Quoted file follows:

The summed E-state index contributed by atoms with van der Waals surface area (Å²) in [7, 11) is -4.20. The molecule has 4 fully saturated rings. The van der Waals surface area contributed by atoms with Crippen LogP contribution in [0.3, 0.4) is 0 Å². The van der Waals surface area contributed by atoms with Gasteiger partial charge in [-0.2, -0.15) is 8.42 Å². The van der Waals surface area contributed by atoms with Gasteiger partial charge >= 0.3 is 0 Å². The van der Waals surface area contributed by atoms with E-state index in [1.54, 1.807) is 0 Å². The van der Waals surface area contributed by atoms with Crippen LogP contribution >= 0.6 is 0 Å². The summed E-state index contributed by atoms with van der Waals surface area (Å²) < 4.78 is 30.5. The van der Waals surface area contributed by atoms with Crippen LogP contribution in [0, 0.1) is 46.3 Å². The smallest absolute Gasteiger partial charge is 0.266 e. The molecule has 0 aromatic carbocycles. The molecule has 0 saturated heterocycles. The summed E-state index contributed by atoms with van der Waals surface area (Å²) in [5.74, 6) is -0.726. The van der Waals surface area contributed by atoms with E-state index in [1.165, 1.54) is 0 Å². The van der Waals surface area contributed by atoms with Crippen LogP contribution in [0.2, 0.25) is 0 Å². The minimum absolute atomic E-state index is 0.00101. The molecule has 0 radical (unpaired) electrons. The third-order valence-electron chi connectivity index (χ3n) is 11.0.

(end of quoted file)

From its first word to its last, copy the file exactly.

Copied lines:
The summed E-state index contributed by atoms with van der Waals surface area (Å²) in [7, 11) is -4.20. The molecule has 4 fully saturated rings. The van der Waals surface area contributed by atoms with Crippen LogP contribution in [0.3, 0.4) is 0 Å². The van der Waals surface area contributed by atoms with Gasteiger partial charge in [-0.2, -0.15) is 8.42 Å². The van der Waals surface area contributed by atoms with Gasteiger partial charge >= 0.3 is 0 Å². The van der Waals surface area contributed by atoms with E-state index in [1.54, 1.807) is 0 Å². The van der Waals surface area contributed by atoms with Crippen LogP contribution >= 0.6 is 0 Å². The summed E-state index contributed by atoms with van der Waals surface area (Å²) < 4.78 is 30.5. The van der Waals surface area contributed by atoms with Crippen LogP contribution in [0, 0.1) is 46.3 Å². The smallest absolute Gasteiger partial charge is 0.266 e. The molecule has 0 aromatic carbocycles. The molecule has 0 saturated heterocycles. The summed E-state index contributed by atoms with van der Waals surface area (Å²) in [5.74, 6) is -0.726. The van der Waals surface area contributed by atoms with E-state index in [1.165, 1.54) is 0 Å². The van der Waals surface area contributed by atoms with Crippen LogP contribution in [0.2, 0.25) is 0 Å². The minimum absolute atomic E-state index is 0.00101. The molecule has 0 radical (unpaired) electrons. The third-order valence-electron chi connectivity index (χ3n) is 11.0.